Your weekly selection of international law and international relations headlines from around the world:
- South Sudanese President Salva Kiir has arrived in Addis Ababa for peace talks aimed at brokering an end to the country’s civil war, reversing an earlier decision as international threats of possible sanctions mount.
- Fraught with logistic and security concerns journalists have struggled to report on Boko Haram’s insurgency in northern Nigeria; since 2009, around 17,000 people have been killed as the armed group battles the central government.
- Dozens of suspected Somali al Shabaab fighters swept into a Kenyan village and lectured locals for at least two hours before disappearing into a nearby forest without attacking anyone, police and residents said on Sunday.
Middle East and Northern Africa
- Indian Prime Minister Narendra Modi visited a labor camp in Abu Dhabi on Sunday to highlight New Delhi’s concern about the welfare of its migrant workers helping to build glitzy skyscrapers, hotels and museums in the oil-rich Gulf state.
- An Iraqi parliamentary committee says that former prime minister Nouri al-Maliki and other officials were to blame for allowing the Islamic State of Iraq and the Levant (ISIL) to overrun Mosul last year, and has called for them to face trial.
- The Islamic State of Iraq and the Levant (ISIL) has carried out an attack against Iraqi forces outside the city of Fallujah, west of Baghdad, killing at least 15 soldiers, officers have said.
- Egyptian President Abdel Fattah al-Sisi on Sunday approved an anti-terrorism law that sets up special courts and provides protections to its enforcers in the face of a two-year-long insurgency that aims to topple his government.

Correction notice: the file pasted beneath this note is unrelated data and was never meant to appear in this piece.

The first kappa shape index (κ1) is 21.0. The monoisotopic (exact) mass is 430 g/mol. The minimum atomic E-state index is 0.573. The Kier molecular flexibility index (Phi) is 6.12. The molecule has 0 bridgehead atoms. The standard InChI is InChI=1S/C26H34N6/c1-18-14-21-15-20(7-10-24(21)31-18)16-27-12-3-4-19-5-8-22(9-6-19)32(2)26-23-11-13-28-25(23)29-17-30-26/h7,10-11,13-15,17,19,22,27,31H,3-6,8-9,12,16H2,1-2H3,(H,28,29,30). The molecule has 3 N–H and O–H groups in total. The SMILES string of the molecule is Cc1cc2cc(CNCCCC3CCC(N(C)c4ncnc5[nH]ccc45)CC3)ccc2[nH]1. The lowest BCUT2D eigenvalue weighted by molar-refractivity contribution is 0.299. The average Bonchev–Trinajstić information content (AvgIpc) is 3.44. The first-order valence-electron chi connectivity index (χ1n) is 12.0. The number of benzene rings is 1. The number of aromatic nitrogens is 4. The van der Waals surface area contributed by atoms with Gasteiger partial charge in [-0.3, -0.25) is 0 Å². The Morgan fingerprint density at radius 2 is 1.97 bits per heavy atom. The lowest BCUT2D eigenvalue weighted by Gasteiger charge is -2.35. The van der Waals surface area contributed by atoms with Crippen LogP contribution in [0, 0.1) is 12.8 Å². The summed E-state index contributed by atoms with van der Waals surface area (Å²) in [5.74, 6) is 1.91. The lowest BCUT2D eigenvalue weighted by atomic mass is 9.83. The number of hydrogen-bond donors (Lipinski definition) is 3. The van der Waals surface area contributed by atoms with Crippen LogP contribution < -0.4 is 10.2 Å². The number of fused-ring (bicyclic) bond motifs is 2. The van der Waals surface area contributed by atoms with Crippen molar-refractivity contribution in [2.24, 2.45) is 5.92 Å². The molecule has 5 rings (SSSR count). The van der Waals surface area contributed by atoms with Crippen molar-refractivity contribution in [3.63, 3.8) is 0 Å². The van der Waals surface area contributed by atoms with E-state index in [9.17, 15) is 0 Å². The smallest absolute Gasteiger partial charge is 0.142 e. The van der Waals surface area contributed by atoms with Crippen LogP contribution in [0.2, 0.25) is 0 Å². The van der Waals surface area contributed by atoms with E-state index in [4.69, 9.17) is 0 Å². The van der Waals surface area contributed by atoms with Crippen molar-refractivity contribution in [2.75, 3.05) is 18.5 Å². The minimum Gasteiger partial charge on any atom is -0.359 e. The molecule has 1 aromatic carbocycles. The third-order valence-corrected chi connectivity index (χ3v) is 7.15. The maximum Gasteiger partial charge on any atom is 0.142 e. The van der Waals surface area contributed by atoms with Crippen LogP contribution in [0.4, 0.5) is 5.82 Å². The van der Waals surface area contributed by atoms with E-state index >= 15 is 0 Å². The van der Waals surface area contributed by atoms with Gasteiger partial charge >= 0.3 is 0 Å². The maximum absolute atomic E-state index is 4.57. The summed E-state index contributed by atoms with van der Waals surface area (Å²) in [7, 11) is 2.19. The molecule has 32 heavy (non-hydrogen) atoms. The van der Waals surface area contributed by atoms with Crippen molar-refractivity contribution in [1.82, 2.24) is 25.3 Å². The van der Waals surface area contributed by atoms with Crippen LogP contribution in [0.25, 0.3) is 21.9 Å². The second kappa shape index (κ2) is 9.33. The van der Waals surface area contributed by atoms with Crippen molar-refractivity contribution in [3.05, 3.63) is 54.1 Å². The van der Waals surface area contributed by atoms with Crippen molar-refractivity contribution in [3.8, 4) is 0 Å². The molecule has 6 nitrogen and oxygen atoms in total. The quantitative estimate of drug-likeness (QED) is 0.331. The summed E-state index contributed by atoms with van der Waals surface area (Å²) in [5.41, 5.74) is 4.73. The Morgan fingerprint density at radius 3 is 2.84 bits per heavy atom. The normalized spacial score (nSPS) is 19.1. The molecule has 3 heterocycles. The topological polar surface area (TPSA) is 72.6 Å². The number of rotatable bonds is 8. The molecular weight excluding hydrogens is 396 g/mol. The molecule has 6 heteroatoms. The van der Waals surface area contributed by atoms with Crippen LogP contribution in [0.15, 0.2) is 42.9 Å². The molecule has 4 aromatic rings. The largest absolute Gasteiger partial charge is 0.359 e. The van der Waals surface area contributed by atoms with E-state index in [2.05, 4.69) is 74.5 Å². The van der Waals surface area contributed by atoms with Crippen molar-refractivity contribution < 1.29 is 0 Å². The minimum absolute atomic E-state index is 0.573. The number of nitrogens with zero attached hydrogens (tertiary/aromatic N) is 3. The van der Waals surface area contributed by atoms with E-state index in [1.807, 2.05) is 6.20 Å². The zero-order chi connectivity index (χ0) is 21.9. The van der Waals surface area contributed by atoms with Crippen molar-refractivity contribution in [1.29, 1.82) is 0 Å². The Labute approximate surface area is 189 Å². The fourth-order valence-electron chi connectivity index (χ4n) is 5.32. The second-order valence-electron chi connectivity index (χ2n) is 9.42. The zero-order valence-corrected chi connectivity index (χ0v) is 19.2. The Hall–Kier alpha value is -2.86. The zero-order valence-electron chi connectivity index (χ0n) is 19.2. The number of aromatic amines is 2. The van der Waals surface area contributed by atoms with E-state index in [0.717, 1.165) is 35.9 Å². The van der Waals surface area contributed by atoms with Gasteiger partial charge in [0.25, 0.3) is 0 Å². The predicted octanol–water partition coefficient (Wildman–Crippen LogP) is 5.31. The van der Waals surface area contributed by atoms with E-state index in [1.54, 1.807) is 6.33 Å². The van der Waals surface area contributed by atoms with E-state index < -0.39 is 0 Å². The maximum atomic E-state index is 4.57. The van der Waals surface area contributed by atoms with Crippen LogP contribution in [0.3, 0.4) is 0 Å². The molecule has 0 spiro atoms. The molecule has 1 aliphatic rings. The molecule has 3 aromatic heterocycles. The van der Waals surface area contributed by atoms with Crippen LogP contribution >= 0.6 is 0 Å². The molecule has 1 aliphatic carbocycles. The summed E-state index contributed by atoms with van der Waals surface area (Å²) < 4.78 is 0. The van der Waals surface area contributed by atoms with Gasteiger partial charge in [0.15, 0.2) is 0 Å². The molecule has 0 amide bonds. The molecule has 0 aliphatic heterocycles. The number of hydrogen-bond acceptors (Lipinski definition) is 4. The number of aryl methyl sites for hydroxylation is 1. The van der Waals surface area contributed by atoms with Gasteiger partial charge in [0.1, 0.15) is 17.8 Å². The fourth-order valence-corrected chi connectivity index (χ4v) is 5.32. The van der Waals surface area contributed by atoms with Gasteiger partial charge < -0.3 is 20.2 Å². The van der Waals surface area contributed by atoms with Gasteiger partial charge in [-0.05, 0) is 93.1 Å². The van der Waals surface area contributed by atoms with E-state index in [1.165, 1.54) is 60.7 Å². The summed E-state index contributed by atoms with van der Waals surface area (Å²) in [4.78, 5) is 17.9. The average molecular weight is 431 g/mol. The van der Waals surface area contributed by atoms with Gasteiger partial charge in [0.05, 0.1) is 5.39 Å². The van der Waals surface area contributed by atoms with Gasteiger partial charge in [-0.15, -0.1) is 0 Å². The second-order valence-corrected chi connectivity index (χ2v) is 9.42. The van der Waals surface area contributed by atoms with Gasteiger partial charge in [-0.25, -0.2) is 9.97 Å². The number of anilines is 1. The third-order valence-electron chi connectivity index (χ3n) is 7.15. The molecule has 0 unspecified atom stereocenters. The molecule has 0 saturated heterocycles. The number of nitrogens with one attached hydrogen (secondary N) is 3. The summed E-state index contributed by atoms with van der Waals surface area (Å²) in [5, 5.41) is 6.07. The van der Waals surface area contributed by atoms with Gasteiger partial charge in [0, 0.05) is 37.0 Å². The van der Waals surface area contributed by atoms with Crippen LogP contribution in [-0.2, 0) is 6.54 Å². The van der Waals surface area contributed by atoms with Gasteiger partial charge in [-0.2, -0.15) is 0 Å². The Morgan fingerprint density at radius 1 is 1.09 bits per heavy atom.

- The defence for ousted Egyptian president Mohamed Morsi has filed an appeal against a death sentence and life-in-prison term for the former leader, a lawyer says.
- Displaced Iraqi children languish in deprived schools; hundreds of thousands of children face almost “impossible conditions” as they strive to learn in war-torn country.
- Indian and Pakistani troops have traded gunfire and mortars in the disputed Kashmir region, killing at least eight civilians and injuring several others, according to news reports.
- The United States has sent a warning to Beijing about Chinese agents it says are operating covertly in the United States to pressure fugitives, including some suspected of corruption, to return to China, the New York Times reported on Sunday.
- Russia’s oil industry is endangering its indigenous people.
- The United States and Germany said they will pull Patriot missile batteries from southern Turkey after a reassessment of the threats stemming from the conflict in neighboring Syria.
- Finland still walks a fine line between defying and placating Russia.
- The number of migrants who died in the hold of an overcrowded fishing boat rescued in the Mediterranean Sea on Saturday has risen to 49, the coast guard said on Sunday.
- The United States and its allies have conducted 22 air strikes against the Islamic State in Iraq and Syria in the past 24 hours, the U.S. military said on Sunday.
- Cuba’s top diplomat for U.S. sees long road to normal ties.
- Their job is to protect the most vulnerable people in what are often impoverished and war-torn regions of the world, but the UN’s peacekeepers are facing serious allegations of wide-spread sexual abuse, exploitation and gross misconduct.